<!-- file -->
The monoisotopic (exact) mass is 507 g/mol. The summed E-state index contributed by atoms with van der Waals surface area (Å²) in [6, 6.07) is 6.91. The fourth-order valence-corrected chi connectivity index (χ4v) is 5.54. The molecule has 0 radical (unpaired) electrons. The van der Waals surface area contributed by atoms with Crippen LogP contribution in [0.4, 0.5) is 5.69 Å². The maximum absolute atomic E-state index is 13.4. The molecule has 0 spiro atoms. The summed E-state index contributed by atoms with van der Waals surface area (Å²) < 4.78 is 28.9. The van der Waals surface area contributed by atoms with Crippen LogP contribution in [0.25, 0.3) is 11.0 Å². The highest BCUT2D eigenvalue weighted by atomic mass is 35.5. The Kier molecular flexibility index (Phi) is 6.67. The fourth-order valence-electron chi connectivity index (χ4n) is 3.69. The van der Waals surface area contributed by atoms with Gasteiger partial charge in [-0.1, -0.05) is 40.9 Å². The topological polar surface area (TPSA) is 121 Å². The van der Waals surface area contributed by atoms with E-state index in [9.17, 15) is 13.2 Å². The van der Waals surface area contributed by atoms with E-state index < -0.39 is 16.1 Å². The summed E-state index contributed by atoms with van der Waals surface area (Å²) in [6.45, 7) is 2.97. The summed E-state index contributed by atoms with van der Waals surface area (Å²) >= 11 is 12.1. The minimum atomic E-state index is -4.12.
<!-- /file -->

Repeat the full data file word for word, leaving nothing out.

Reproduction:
The monoisotopic (exact) mass is 507 g/mol. The summed E-state index contributed by atoms with van der Waals surface area (Å²) in [6, 6.07) is 6.91. The fourth-order valence-corrected chi connectivity index (χ4v) is 5.54. The molecule has 0 radical (unpaired) electrons. The van der Waals surface area contributed by atoms with Crippen LogP contribution in [0.4, 0.5) is 5.69 Å². The maximum absolute atomic E-state index is 13.4. The molecule has 0 spiro atoms. The summed E-state index contributed by atoms with van der Waals surface area (Å²) < 4.78 is 28.9. The van der Waals surface area contributed by atoms with Crippen LogP contribution in [0.25, 0.3) is 11.0 Å². The highest BCUT2D eigenvalue weighted by atomic mass is 35.5. The Kier molecular flexibility index (Phi) is 6.67. The fourth-order valence-electron chi connectivity index (χ4n) is 3.69. The van der Waals surface area contributed by atoms with Gasteiger partial charge in [-0.1, -0.05) is 40.9 Å². The topological polar surface area (TPSA) is 121 Å². The van der Waals surface area contributed by atoms with E-state index in [9.17, 15) is 13.2 Å². The van der Waals surface area contributed by atoms with E-state index < -0.39 is 16.1 Å². The summed E-state index contributed by atoms with van der Waals surface area (Å²) in [6.45, 7) is 2.97. The summed E-state index contributed by atoms with van der Waals surface area (Å²) >= 11 is 12.1. The minimum atomic E-state index is -4.12.